simonpj, how do you think your suggestion should interact with the litEq rule? As far as I can tell this PrelRule is responsible for most of the floating-point pattern matches that we are seeing. As you essentially suggesting we disable litEq for floating-point types?

Well, IF we agree that Core case expressions should not scrutinise floating point values, THEN

  • We should document that invariant, with explanation of why
  • We should make Core Lint check for it
  • And yes litEq (which generates such case expressions) should not do so for floating point values

Simon

comment:15 Changed 2 years ago by bgamari

Differential Rev(s): Phab:D1061

comment:16 Changed 2 years ago by thoughtpolice

Milestone: 7.12.18.0.1

Milestone renamed

comment:17 Changed 2 years ago by YitzGale

Cc: gale@… added
Milestone: 8.0.17.10.3

As per Austin's request on ghc-dev, changing milestone to 7.10.3 due to: https://github.com/LeventErkok/sbv/issues/138

It appears from the submission that Lennart also needs this. And anyway this looks like a regression that really should be fixed.

However, I do note that this issue doesn't have a patch yet. So if this is wrong, I apologize.

EDIT: Oh, sorry, it does have a patch on Phab.

Last edited 2 years ago by YitzGale (previous) (diff)

comment:18 Changed 2 years ago by Ben Gamari <ben@…>

In eb975d2/ghc:

Fix treatment of -0.0

Here we fix a few mis-optimizations that could occur in code with
floating point comparisons with -0.0. These issues arose from our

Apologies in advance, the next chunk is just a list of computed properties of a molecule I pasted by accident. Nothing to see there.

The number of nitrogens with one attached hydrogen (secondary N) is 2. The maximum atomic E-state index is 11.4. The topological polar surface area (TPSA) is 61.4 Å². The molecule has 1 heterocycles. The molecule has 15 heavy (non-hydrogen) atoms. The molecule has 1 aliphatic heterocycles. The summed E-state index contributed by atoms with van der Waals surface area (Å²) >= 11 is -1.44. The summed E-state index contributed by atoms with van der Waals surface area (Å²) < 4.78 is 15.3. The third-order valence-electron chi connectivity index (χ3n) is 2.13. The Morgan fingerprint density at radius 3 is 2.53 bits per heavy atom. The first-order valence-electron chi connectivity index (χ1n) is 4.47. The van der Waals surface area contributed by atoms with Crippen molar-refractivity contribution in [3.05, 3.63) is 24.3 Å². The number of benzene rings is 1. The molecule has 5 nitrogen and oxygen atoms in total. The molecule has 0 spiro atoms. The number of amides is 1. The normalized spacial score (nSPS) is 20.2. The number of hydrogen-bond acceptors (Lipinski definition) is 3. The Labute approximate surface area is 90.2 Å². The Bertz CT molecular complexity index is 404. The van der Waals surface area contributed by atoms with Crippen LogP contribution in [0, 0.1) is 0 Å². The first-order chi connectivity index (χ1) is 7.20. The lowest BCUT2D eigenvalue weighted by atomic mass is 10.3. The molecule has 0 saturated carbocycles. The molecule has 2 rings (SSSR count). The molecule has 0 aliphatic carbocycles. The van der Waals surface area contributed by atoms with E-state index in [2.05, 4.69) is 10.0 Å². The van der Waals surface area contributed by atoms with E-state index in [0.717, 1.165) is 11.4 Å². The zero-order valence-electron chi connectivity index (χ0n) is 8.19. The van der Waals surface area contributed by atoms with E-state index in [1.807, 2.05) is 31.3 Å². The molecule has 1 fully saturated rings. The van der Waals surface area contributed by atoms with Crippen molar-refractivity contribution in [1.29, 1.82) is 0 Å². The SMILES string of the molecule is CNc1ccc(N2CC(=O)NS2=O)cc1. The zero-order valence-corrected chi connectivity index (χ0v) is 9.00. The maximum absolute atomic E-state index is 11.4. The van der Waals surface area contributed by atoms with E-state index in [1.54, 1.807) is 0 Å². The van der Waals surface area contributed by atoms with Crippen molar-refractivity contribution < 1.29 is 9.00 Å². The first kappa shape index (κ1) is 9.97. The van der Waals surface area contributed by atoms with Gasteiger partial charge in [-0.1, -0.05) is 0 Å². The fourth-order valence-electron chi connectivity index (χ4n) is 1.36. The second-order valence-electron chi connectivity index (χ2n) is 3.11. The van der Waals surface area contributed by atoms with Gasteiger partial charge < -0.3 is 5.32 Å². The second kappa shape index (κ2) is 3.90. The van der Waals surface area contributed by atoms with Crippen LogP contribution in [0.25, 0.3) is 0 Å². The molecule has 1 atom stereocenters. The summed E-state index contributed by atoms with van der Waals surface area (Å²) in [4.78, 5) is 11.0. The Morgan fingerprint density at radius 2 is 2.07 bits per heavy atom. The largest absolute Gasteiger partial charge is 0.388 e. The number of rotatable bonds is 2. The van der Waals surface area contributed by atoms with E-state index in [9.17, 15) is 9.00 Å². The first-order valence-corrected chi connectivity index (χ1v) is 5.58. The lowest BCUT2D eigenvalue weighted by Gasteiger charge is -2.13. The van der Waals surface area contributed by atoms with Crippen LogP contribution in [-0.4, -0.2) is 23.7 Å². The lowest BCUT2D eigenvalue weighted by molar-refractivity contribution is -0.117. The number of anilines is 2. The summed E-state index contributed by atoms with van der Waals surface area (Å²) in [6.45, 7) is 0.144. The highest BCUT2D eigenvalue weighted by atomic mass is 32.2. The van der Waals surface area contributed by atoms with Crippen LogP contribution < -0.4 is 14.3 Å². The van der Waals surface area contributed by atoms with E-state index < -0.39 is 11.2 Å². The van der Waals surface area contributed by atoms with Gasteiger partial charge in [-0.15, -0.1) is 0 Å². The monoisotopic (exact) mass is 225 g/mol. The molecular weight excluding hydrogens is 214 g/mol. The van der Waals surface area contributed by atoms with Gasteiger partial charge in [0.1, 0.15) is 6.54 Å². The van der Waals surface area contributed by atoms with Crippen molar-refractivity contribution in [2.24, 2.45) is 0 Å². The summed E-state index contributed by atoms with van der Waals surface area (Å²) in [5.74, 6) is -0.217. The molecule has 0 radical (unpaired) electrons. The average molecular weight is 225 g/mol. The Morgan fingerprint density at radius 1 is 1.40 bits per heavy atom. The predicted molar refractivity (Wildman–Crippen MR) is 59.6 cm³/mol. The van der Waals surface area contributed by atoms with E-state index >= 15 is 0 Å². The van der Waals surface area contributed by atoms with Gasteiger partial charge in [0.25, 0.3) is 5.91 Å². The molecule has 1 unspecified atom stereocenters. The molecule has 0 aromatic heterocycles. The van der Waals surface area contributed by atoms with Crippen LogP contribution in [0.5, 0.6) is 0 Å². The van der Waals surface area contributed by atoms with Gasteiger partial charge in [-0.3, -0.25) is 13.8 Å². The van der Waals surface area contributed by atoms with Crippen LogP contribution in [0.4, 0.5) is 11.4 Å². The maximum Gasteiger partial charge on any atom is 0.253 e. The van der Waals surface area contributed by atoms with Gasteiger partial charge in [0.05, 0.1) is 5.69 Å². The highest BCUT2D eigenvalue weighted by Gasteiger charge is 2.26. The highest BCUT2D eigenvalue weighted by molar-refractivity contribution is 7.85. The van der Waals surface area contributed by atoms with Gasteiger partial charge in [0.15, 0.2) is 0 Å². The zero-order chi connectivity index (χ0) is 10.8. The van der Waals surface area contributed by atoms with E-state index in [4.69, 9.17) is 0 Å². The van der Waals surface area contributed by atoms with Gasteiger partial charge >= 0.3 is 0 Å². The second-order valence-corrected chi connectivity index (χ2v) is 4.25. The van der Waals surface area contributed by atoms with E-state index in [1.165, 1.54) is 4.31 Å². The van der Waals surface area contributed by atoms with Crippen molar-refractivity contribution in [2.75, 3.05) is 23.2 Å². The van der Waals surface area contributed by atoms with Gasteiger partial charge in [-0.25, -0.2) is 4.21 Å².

insistence on rewriting equalities into case analyses and the
simplifier's ignorance of floating-point semantics.

For instance, in Trac #10215 (and the similar issue Trac #9238) we
turned `ds == 0.0` into a case analysis,

```
case ds of
    __DEFAULT -> ...
    0.0 -> ...
```

Where the second alternative matches where `ds` is +0.0 and *also* -0.0.
However, the simplifier doesn't realize this and will introduce a local
inlining of `ds = -- +0.0` as it believes this is the only
value that matches this pattern.

Instead of teaching the simplifier about floating-point semantics
we simply prohibit case analysis on floating-point scrutinees and keep
this logic in the comparison primops, where it belongs.

We do several things here,

 - Add test cases from relevant tickets
 - Clean up a bit of documentation
 - Desugar literal matches against floats into applications of the
   appropriate equality primitive instead of case analysis
 - Add a CoreLint to ensure we don't pattern match on floats in Core

Test Plan: validate with included testcases

Reviewers: goldfire, simonpj, austin

Subscribers: thomie

Differential Revision: https://phabricator.haskell.org/D1061

GHC Trac Issues: #10215, #9238

comment:19 Changed 2 years ago by bgamari

Status: newmerge

Fixed.

comment:20 Changed 2 years ago by bgamari

Resolution: fixed
Status: mergeclosed
Note: See TracTickets for help on using tickets.